Today’s Moscow Times carries a story about a new English-language radio station which the Moscow city council has started, I presume, as one small step towards the giant step of making the city an international financial centre.
Obviously this is a good idea, even if the station fails to live up to expectations and does not, as some commentators have argued, represent money well spent. The point has been made that bi-lingual signs in public places would be more useful for visitors. But anything is better than nothing, and we may come to bilingual signs yet, ’ere the century is out.
However, the interesting part of today’s report is the language of some of the native-speakers quoted. This is the first of two examples:
Jeff Owings, a humanities teacher at the Moscow Economic School, said the station was a great resource for English-language learners. “The biggest weakness that Russians generally have, once they reach a certain level of English, is being able to effectively listen and respond back. I think this radio station’s going to be very good for that,” he said by phone on Monday.“The biggest weakness … is being able to effectively listen.” How is it a weakness to be able to do something positive? The weakness Mr Owings was trying to describe, surely, is the inability “to effectively listen”. And what is “effective” listening? I presume he means listen and understand?
But perhaps that sentence was intended to suggest that Russians find it difficult to “listen and respond”, which would have been reasonable. But the next one calls that into question. Since when does listening to the radio help you talk? Of course it helps people listen, but folk who talk to the radio—well, let’s just say: few sane citizens do that as a way of improving their interactive skills, not least because the radio does not pause to hear to its listeners’ replies. This makes conversation impossible. And even if the radio were able to hear, and answer each of its listeners' responses individually, there would be a problem with numbers. Only a station with a single listener could hold a proper conversation with its listener. Perhaps this is where the Voice of Russia could move ahead of the pack?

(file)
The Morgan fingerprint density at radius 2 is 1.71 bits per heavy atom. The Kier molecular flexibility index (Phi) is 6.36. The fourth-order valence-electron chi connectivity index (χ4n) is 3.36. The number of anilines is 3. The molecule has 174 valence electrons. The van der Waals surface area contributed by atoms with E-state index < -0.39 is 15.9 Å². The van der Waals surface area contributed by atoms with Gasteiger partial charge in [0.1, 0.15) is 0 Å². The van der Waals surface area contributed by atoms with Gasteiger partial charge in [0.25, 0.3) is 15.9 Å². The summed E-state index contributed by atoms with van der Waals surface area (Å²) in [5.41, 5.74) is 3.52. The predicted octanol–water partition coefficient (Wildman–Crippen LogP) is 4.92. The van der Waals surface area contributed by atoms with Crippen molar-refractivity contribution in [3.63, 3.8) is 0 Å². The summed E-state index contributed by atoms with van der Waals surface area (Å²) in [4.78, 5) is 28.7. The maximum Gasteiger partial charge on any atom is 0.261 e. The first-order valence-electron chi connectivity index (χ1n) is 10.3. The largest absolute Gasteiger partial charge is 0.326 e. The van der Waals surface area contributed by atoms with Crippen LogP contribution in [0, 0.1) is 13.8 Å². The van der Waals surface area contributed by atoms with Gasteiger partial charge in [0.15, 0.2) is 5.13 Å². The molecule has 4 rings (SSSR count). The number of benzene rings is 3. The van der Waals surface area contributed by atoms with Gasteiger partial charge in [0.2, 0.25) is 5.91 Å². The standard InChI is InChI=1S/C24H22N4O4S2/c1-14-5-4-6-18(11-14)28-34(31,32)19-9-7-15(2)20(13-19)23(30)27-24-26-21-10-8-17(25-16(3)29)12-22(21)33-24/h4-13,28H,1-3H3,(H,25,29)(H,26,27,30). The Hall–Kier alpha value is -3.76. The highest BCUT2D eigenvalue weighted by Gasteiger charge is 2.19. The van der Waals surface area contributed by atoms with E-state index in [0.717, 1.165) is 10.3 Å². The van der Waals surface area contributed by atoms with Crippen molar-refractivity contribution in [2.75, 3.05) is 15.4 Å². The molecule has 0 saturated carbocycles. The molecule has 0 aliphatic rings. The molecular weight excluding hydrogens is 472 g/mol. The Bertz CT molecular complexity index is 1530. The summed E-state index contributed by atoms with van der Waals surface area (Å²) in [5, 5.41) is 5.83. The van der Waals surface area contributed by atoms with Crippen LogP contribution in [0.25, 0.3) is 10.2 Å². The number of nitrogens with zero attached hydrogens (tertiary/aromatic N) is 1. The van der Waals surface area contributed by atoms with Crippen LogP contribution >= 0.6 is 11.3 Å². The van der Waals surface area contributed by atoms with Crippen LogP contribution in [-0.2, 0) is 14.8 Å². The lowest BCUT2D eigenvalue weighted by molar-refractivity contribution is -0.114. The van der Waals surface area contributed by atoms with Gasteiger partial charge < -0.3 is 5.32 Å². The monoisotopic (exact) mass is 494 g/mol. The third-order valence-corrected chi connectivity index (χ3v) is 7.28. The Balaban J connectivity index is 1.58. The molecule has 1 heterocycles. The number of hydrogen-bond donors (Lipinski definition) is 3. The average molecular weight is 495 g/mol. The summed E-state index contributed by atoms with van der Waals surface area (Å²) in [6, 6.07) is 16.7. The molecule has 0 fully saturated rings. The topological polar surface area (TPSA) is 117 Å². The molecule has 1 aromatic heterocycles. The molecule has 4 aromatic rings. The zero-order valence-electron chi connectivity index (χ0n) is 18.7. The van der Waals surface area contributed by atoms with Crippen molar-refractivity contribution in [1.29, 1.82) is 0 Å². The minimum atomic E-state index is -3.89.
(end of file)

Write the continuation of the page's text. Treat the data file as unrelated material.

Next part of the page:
I will pass over the split infinitive (“to effectively listen”—better to write: “to listen effectively”), since that is increasingly a matter of taste. But I cannot avoid the redundancy in the phrase: “respond back”. Mr Owings should simply have said “respond”. “Back” in that context is unnecessary.
Taking it all together, I suggest that Mr Owings's first sentence would have been clearer if he had said:
“The biggest difficulty Russians generally have, once they have reached a reasonable proficiency in English, is to be able to understand conversations and participate in them.”The second example is a more positive one. The article quotes someone called Pete Cato, a barman at Booze Bub, a pub. He works part-time at the new radio station, but does not plan to give up his night job. He thinks he can do both because the skills are similar. “At both jobs,” he said, “I basically get to sit around and run my mouth.”
Now, “run my mouth” is not a phrase I have heard before, but it is a good one, along the lines of “run some money”. Being inventive with the English language is not the same as making mistakes. And it is interesting in these examples that it is the barman who adds to the expressive range of the language while it is the teacher who mangles it.